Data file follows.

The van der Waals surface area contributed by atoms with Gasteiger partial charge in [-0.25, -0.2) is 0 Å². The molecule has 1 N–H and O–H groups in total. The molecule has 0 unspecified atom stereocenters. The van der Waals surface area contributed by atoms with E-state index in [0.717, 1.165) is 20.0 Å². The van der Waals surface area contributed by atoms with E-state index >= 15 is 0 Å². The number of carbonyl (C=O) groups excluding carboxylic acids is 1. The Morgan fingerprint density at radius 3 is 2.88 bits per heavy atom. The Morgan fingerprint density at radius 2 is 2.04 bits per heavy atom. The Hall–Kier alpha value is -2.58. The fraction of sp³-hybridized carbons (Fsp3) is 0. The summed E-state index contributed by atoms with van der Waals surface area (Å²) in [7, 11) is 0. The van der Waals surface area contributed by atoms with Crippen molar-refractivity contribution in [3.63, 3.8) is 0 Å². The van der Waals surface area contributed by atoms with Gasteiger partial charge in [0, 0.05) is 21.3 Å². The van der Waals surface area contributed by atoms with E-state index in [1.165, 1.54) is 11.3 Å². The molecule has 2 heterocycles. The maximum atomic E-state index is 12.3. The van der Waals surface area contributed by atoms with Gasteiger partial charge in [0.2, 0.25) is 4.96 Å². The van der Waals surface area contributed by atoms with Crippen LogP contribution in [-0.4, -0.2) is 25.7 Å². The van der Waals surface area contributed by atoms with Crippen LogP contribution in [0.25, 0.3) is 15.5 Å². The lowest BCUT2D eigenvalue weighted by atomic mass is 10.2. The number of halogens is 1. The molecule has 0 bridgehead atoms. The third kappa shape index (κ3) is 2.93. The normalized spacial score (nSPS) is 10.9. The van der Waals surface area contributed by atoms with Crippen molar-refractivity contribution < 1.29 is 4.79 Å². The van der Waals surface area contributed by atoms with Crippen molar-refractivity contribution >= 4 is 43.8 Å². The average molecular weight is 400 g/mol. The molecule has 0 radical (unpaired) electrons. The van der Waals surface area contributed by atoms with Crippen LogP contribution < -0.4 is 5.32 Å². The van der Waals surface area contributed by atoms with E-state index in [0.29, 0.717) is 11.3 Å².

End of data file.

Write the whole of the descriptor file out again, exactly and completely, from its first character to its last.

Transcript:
The van der Waals surface area contributed by atoms with Gasteiger partial charge in [-0.25, -0.2) is 0 Å². The molecule has 1 N–H and O–H groups in total. The molecule has 0 unspecified atom stereocenters. The van der Waals surface area contributed by atoms with E-state index in [0.717, 1.165) is 20.0 Å². The van der Waals surface area contributed by atoms with E-state index >= 15 is 0 Å². The number of carbonyl (C=O) groups excluding carboxylic acids is 1. The Morgan fingerprint density at radius 3 is 2.88 bits per heavy atom. The Morgan fingerprint density at radius 2 is 2.04 bits per heavy atom. The Hall–Kier alpha value is -2.58. The fraction of sp³-hybridized carbons (Fsp3) is 0. The summed E-state index contributed by atoms with van der Waals surface area (Å²) in [7, 11) is 0. The van der Waals surface area contributed by atoms with Crippen molar-refractivity contribution in [3.63, 3.8) is 0 Å². The van der Waals surface area contributed by atoms with Gasteiger partial charge in [0, 0.05) is 21.3 Å². The van der Waals surface area contributed by atoms with E-state index in [1.165, 1.54) is 11.3 Å². The molecule has 2 heterocycles. The maximum atomic E-state index is 12.3. The van der Waals surface area contributed by atoms with Gasteiger partial charge in [0.2, 0.25) is 4.96 Å². The van der Waals surface area contributed by atoms with Crippen LogP contribution in [-0.4, -0.2) is 25.7 Å². The van der Waals surface area contributed by atoms with Crippen LogP contribution in [0.25, 0.3) is 15.5 Å². The lowest BCUT2D eigenvalue weighted by atomic mass is 10.2. The number of halogens is 1. The molecule has 0 bridgehead atoms. The third kappa shape index (κ3) is 2.93. The normalized spacial score (nSPS) is 10.9. The van der Waals surface area contributed by atoms with Crippen molar-refractivity contribution < 1.29 is 4.79 Å². The van der Waals surface area contributed by atoms with Crippen molar-refractivity contribution >= 4 is 43.8 Å². The average molecular weight is 400 g/mol. The molecule has 0 radical (unpaired) electrons. The van der Waals surface area contributed by atoms with Crippen LogP contribution < -0.4 is 5.32 Å². The van der Waals surface area contributed by atoms with E-state index in [0.29, 0.717) is 11.3 Å².